Name: Tropheus duboisi
Origin: Lake Tanganyika (Africa)
I had a bad experience with this wonderful and interesting cichlid. They are very hard to raise and I don't suggest this for beginners. Besides, they are quite expensive. I lost several batches of duboisis that I bought and I never was able to raise duboisis for more than 1 year. One thing I learned - never feed them bloodworms, these cichlids are strictly vegetarian. They'll die of bloat and intestinal blockage when you feed them bloodworms. I tried Tetra Flakes - or Tetra bits, and it works fine. But still I lost most one by one and I can't figure why. I had much better success with tropheus mooris. Still they are wonderful cichlids and quite interesting.
I have two of these fish in my tank. Can be aggressive towards each other sometimes but never towards other species. They are a very interesting fish with lots of character. Grow up to 12 cm. Like a vegetarian diet as well as an occasional brine shrimp.
A blue-faced Duboisi is probably the coolest fish I have ever owned. They are very active and interesting fish. They can be aggressive but they seem to do very well with other Africans, especially Frontosas.
I have 2 Tropheus dubosi in a 350 liter tank. One of them is highly aggressive and terrorizes several of my other cichlids. It mortally wounded a jack dempsey within 48 hours after I added it to the tank, and constantly beats up the other Tropheus. The books I've read say that they're generally not aggressive toward other species, but not this particular fish. I still like this fish very much since he has lots of personality and is a very attractive fish. I highly recommend the Tropheus dubosi, but they are not beginner fish and it is best to keep only one in a tank, as they are not tolerant of their own kind.
I have 1 large male duboisi (maswa) in a 380 liter mixed Malawi tank and I have recently acquired one dozen juveniles (all maswas) in hopes of establishing a small breeding colony. My large male shares his tank with 15 other Malawi cichlids (8 to 15 cm) and generally will not bother his tankmates unless provoked. I have learned great care needs to be taken when feeding tropheus duboisi. They need a 100% vegetable diet and should not be fed only one kind of food for extended periods. Also, never feed as much as they can consume in one feeding as they are prone to intestinal blockage. My large male has gone as long as 23 days without eating any food. As for the juveniles, I hope to get at least 6 (hopefully 8) females and will then keep the 2 most dominant males. All other males will be sold back to the fish store I buy at, as males are extremely territorial to one another. These fish should only be kept alone or in a large breeding group of more then 10. However their high cost makes it difficult to achieve this. My dozen cost $400.00. They are beautiful fish, with great personality, that just require a little different care than some other cichlids. I say go for it. I would also recommend a bare minimum tank size of 200 liters for 1 Tropheus and 380 liters for a group.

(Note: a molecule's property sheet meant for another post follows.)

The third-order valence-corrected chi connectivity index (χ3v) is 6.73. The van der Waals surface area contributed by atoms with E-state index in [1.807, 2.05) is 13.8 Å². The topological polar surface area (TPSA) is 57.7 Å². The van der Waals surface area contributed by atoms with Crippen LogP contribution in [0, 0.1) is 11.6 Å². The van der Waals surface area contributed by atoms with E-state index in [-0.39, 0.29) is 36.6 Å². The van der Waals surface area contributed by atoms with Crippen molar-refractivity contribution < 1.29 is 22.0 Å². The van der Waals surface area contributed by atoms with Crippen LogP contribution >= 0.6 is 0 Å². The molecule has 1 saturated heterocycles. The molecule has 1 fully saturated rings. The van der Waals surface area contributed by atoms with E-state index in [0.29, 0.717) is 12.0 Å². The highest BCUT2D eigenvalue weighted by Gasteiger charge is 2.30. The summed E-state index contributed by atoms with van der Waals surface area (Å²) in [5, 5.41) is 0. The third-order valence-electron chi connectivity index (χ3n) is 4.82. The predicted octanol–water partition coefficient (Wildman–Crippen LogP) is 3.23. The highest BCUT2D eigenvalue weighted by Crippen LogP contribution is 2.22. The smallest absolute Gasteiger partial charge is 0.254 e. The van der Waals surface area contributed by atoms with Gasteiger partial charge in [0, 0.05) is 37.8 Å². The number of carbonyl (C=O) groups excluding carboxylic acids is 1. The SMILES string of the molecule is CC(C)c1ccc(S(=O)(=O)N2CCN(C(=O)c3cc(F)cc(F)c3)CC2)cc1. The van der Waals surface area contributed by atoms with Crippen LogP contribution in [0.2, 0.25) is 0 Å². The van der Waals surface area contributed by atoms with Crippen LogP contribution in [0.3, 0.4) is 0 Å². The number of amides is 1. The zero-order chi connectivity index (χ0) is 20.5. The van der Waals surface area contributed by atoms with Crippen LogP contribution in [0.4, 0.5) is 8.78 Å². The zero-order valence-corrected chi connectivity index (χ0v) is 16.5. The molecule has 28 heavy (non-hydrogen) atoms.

This is my method of caring for Tropheus: Rule one, never, ever, feed meaty food. Only feed spirulina flakes containing less than 45 percent protein. Rule two, keep them in a species tank. They can be kept with some of the more peaceful mbuna and peacocks, but if they get physical, the Tropheus will quickly loose the fight. Rule three, keep them in colonies of at least 8. Tropheus are on the whole social animals, although they do create strictly enforced heirarchies withing their groups. It has been my experience that group behaviour is essential to proper development. Rule four, at the slightest sign of bloating, fin clamping or lethargy dose them with Hex-a-mit or any medicine designed to kill intestinal bacteria (particularly Hexamita). The condition generically called 'bloat' is the number one problem with tropheus. While I'm no fan of haphazard medicating, this is the one sure way to prevent it.